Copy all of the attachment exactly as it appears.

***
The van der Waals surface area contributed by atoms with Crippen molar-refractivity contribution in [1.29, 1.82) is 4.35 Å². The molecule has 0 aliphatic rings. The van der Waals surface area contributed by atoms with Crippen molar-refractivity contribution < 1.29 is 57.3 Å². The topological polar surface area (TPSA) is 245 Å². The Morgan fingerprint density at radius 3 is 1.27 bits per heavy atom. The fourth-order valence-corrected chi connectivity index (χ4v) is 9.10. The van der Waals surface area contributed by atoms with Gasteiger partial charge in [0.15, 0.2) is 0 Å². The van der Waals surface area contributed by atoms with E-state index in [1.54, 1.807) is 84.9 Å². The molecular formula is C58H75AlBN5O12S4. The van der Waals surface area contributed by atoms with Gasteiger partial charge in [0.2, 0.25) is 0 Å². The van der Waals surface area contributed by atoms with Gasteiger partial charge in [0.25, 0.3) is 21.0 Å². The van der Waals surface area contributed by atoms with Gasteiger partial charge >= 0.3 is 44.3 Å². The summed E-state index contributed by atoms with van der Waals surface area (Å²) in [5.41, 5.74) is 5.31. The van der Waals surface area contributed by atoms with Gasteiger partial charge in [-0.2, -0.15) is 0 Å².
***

The van der Waals surface area contributed by atoms with Crippen molar-refractivity contribution in [1.29, 1.82) is 4.35 Å². The molecule has 0 aliphatic rings. The van der Waals surface area contributed by atoms with Crippen molar-refractivity contribution < 1.29 is 57.3 Å². The topological polar surface area (TPSA) is 245 Å². The Morgan fingerprint density at radius 3 is 1.27 bits per heavy atom. The fourth-order valence-corrected chi connectivity index (χ4v) is 9.10. The van der Waals surface area contributed by atoms with Gasteiger partial charge in [0.15, 0.2) is 0 Å². The van der Waals surface area contributed by atoms with E-state index in [1.54, 1.807) is 84.9 Å². The molecular formula is C58H75AlBN5O12S4. The van der Waals surface area contributed by atoms with Gasteiger partial charge in [0.2, 0.25) is 0 Å². The van der Waals surface area contributed by atoms with Gasteiger partial charge in [0.25, 0.3) is 21.0 Å². The van der Waals surface area contributed by atoms with Gasteiger partial charge >= 0.3 is 44.3 Å². The summed E-state index contributed by atoms with van der Waals surface area (Å²) in [5.41, 5.74) is 5.31. The van der Waals surface area contributed by atoms with Gasteiger partial charge in [-0.2, -0.15) is 0 Å².